A number of AHPR Board and Education committee members met with senior members of the RCVS last week as we had a number of questions relating to how a possible RCVS Associate Register of animal MSK practitioners would function and to get updated on where they are with the process. The RCVS are still waiting to hear back from DEFRA, however they did say that the initial response was positive.
Some of the queries we put to them were related to where they see the line between “maintenance” and “treatment” being set on an associate register. They acknowledged it was something they were still exploring and the MSK group is not the only one where this is being discussed. We also managed to provide clarification as to the structure and training requirements of the animal MSK industry (animal Physiotherapy, Chiropractic, Sports Therapy & Massage and SA Hydrotherapy) for which they were very grateful as this allowed them to gain a much better understanding of how our industry functions. Their view on the AHPR as a voluntary register was positive.
AHPR promoting standards of training in veterinary health professions
A growing number of Universities and regulated course providers are applying for accreditation with the Animal Health Professions’ Register (AHPR); graduates of approved programmes of study can now apply for direct entry to the register. A core objective of AHPR is to regulate standards of training in the industry, to ensure that those working in the animal health sectors, are appropriately trained in their specific practice. During the accreditation process, training providers demonstrate where their programmes of study meet the training standards which have been developed by educationalists and industry representatives for the relevant sub-groups within the AHPR.
AHPR registration is open to qualified professionals who have completed an approved course of study and meet the AHPR training standards; these vary by sub-group and are appropriate for the specific practice. Course accreditation is open to providers of regulated qualifications which are awarded by either a University or an Ofqual regulated awarding body. Providers must also meet the criteria for clinical practice hours as part of the AHPR standards of training.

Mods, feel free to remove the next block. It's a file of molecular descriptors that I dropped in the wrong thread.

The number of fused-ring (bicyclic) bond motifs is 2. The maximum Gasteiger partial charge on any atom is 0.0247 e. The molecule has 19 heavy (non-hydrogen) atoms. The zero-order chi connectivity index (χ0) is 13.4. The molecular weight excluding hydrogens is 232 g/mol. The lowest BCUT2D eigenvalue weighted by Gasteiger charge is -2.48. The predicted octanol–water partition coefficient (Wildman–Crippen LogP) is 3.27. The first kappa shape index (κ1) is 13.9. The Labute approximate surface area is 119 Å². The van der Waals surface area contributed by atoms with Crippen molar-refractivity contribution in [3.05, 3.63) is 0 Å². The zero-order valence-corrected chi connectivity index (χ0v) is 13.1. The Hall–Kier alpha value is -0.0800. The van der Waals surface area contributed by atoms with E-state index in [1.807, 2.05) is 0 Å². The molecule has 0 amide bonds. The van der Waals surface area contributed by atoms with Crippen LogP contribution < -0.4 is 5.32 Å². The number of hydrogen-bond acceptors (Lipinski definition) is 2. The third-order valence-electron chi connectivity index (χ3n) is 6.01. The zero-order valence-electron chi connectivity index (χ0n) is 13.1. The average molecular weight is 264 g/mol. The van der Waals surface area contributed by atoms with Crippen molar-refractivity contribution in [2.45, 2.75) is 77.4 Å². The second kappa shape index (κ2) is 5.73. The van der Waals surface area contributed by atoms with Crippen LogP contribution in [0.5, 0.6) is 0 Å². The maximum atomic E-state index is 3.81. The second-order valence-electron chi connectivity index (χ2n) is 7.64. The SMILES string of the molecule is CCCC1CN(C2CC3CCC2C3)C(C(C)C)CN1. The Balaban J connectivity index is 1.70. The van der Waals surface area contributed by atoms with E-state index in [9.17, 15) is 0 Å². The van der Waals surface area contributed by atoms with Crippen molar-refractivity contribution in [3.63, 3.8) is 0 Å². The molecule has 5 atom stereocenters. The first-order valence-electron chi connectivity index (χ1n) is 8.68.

The standards and robust accreditation processes set out by AHPR provide assurance that every registrant is appropriately qualified to a high standard. For each sub-group, following approval of final training standards, there is a two year window where a grandfather policy is in place. The grandfather policy allows for experienced practitioners, who have completed a route of training that has either discontinued or did not fully meet the training standards developed thereafter, to apply for registration. Candidates are required to demonstrate where their training, knowledge
and practices meet the competencies for the industry, through a comprehensive application process. AHPR provide support with this process.
Details of accredited programmes, training standards, application information and a list of registrants can be found at www.ahpr.org.uk
Annual renewal of registration to AHPR is on 1st July. Any applications received from 1st January 2019 will be eligible for a 25% discount. This means that anyone applying for direct entry to the register between 1st January and 30th June will pay the £40 application fee followed by £20 registration fee. For RPL/ RPEL applications please contact the Registrar at firstname.lastname@example.org for more details of the fee required for registration.
What’s in it for me?
A question potential registrants to the AHP Register may well ask. “What can AHPR offer me that my current organisation or association doesn’t?” We’d like to try and clarify that for you.
For a bit of background to understand the current situation in the UK the only person that may treat an animal is a registered veterinary surgeon; however under part of the Veterinary Surgeons Act 1966 and the Veterinary Surgery (Exemption) Order 2015 there is an allowance for non-veterinary surgeons (described as unqualified persons) to carry out certain procedures and to treat animals.
One of these exemptions includes “physiotherapy” (which the Royal College of Veterinary Surgeons interprets as all kinds of manipulative therapy).
So what has this got to do with the AHPR?